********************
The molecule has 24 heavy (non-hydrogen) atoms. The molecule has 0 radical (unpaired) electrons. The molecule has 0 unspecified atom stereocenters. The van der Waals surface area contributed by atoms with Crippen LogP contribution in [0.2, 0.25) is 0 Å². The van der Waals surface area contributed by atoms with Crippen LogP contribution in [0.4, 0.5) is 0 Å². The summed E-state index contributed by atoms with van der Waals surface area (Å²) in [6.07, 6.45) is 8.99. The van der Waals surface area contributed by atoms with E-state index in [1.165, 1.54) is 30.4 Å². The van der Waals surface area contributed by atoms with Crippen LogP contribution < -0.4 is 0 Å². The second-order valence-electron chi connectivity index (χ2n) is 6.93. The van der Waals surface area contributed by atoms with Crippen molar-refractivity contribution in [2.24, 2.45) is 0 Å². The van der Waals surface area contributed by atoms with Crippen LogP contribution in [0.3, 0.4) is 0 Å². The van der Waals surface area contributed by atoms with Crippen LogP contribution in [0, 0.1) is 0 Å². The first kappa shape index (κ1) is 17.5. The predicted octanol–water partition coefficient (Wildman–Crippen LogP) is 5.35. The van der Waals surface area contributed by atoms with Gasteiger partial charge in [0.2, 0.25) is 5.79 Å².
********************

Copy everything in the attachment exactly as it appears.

The molecule has 24 heavy (non-hydrogen) atoms. The molecule has 0 radical (unpaired) electrons. The molecule has 0 unspecified atom stereocenters. The van der Waals surface area contributed by atoms with Crippen LogP contribution in [0.2, 0.25) is 0 Å². The van der Waals surface area contributed by atoms with Crippen LogP contribution in [0.4, 0.5) is 0 Å². The summed E-state index contributed by atoms with van der Waals surface area (Å²) in [6.07, 6.45) is 8.99. The van der Waals surface area contributed by atoms with E-state index in [1.165, 1.54) is 30.4 Å². The van der Waals surface area contributed by atoms with Crippen LogP contribution < -0.4 is 0 Å². The second-order valence-electron chi connectivity index (χ2n) is 6.93. The van der Waals surface area contributed by atoms with Crippen molar-refractivity contribution in [2.24, 2.45) is 0 Å². The van der Waals surface area contributed by atoms with Crippen LogP contribution in [0.3, 0.4) is 0 Å². The van der Waals surface area contributed by atoms with Crippen LogP contribution in [0, 0.1) is 0 Å². The first kappa shape index (κ1) is 17.5. The predicted octanol–water partition coefficient (Wildman–Crippen LogP) is 5.35. The van der Waals surface area contributed by atoms with Gasteiger partial charge in [0.2, 0.25) is 5.79 Å².